CD 3 “Foretelling the Future”  Shepherd philosophically–and oh so humorously–refutes the widely held beliefs that life and commercial products are always improving and predictable. He has fun denying the idea of progress.

CD 4 “Security Blankets” …Shepherd commenting on some people who just can’t throw anything out, and he has his own little stash of old ballpoint pens that don’t work. He expands the idea further by commenting that, of course, these blankets can take many form and can inhibit our lives in significant ways….”Can you imagine–can you imagine all the things you’ve missed in your life, friend?”….That is serious stuff, friend, and it has just been served to you as a humorous Shepherd chefs-d’oeuvre.

life is imageLIFE IS From EYF!: I knew Jean Parker Shepherd. I like to think I still do. We had these deep conversations throughout the entire time I festered as a youth on the east side of New York City. Actually I didn’t fester, but only sometimes thought I did because ‘ol Shep used to claim that he festered as a kid….Jean Shepherd is a gadfly and humorist for all ages. To quote a listener, “He makes us think about stuff.”

CD 1 “Captain Billy’s Whiz-Bang” …he comments that official ideas about an era are not as true as are some popular thoughts and trivia.

CD 2 “Fate” Those familiar with his published short story, ‘Return of the Smiling Wimpy Doll,’ probably written a bit after he recorded this syndicated show, will recognize his comments about his mother sending him (when he is grown and living in Manhattan), a box of his childhood toys… .

CD 3 “Public Relations” …he decries the phoniness of PR activities, he takes the quite jovial, yet seriously ironic opportunity to precede a commercial break with, ‘Let’s let our own little men there, this little PR crowd, put you straight on just how you can straighten up your miserable rotten, lousy, adlib life.’

CD 4 “Defeated Ex-Kids” Shepherd discusses the 1960s fashion in which chic clothes seem to reverse conventional gender styles. Role reversal, indeed, is a favorite theme of Shepherd’s [during a particular period in the 1960s.]

CD 5 “Playing the Tuba.” He tells how in eighth grade he began practicing the tuba for his high school orchestra and that from the beginning he was obsessed: “I was a dedicated tuba man.”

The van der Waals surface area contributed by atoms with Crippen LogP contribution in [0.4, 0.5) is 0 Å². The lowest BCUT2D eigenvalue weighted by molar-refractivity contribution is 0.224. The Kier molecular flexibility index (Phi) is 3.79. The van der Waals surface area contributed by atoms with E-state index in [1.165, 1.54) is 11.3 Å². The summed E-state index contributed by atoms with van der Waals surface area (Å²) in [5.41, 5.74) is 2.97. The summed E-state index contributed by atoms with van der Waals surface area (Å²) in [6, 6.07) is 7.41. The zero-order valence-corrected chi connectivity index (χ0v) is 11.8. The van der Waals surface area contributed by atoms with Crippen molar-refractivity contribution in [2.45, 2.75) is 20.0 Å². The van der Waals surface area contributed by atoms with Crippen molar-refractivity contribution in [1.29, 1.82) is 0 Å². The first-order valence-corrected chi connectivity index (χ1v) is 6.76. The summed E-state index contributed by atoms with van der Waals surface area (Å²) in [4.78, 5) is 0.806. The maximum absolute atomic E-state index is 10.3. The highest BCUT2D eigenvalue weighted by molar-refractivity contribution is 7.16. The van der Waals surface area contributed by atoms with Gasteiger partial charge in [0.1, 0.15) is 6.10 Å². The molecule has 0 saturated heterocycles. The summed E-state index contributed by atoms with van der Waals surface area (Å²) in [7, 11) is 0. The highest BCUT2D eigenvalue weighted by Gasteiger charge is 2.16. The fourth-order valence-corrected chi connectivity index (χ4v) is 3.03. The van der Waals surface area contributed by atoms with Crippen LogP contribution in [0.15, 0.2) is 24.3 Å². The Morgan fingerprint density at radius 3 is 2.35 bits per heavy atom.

CD 6 “Automotive Age”  …a good example of Shepherd reveling in another of his enthusiasm, this time, cars, from his sighting of a chauffer-driven Ferrari to his “old man’s” love of Oldsmobiles….

CD 7 “Home” Shepherd loves to observe the distinct particularity of even the simplest everyday things. One’s current environment becomes home for all its aspects, good and not-so-good.

CD 8 “Life is” 

kicks imageKICKS 

CD 1 “Thirst for Holiness” …he quotes a professor as saying that people drink out of a hunger for holiness. Naturally Shepherd, who thinks more about words and their meanings than most of us, changes that more appropriately to a thirst for holiness.

CD 2 “Scientific Plots” He declares that we, and even he, are all victims of ‘myths.’ He’d like some big scientific lab to develop a ‘myth detector.’ And one of Shepherd’s favorite myths to detect and destroy is the one most of us believe–that humanity is forever on an upward road of ‘progress.’

CD 3 “Og and Charlie” He wants us to recognize our kinship with Og and other savages: ‘We’re all in it together, there’s no question about it, the same primal urge exists.’ [And here, he’s connecting primitive music with our own “civilized” types.]

CD 4 “Kicks” “…a salute to man’s eternal search for kicks,” which Shepherd defines as superficial enthusiasms and pursuits. Often over the years he has made a point of complaining about our material world, and here he launches his diatribe against twentieth century kicks with a suggestion that man’s special mania, consumerism, is a prime cause of far more disturbing aberrations.


Other half of the first nine sets described anon



JEAN SHEPHERD–The Hunting of the Snark


Jean Shepherd loved to express his feeling that life, in all its glorious fruitcake-variety and joys, is also, ultimately fraught with defeat and is, indeed, absurd–that was his dark side of the mood. And yet, religiously, or existentially–or mindlessly–we go on. No wonder he enjoyed Lewis Carroll’s long poem, “The Hunting of the Snark.” At last we now  have Shepherd’s broadcast reading it, from January 29. 1963. (Thanks to Jim Clavin’s for providing; recording by David Singer; provided by David Director.)

hunting_of_the_snark titlepage

hunting_of_the_snark page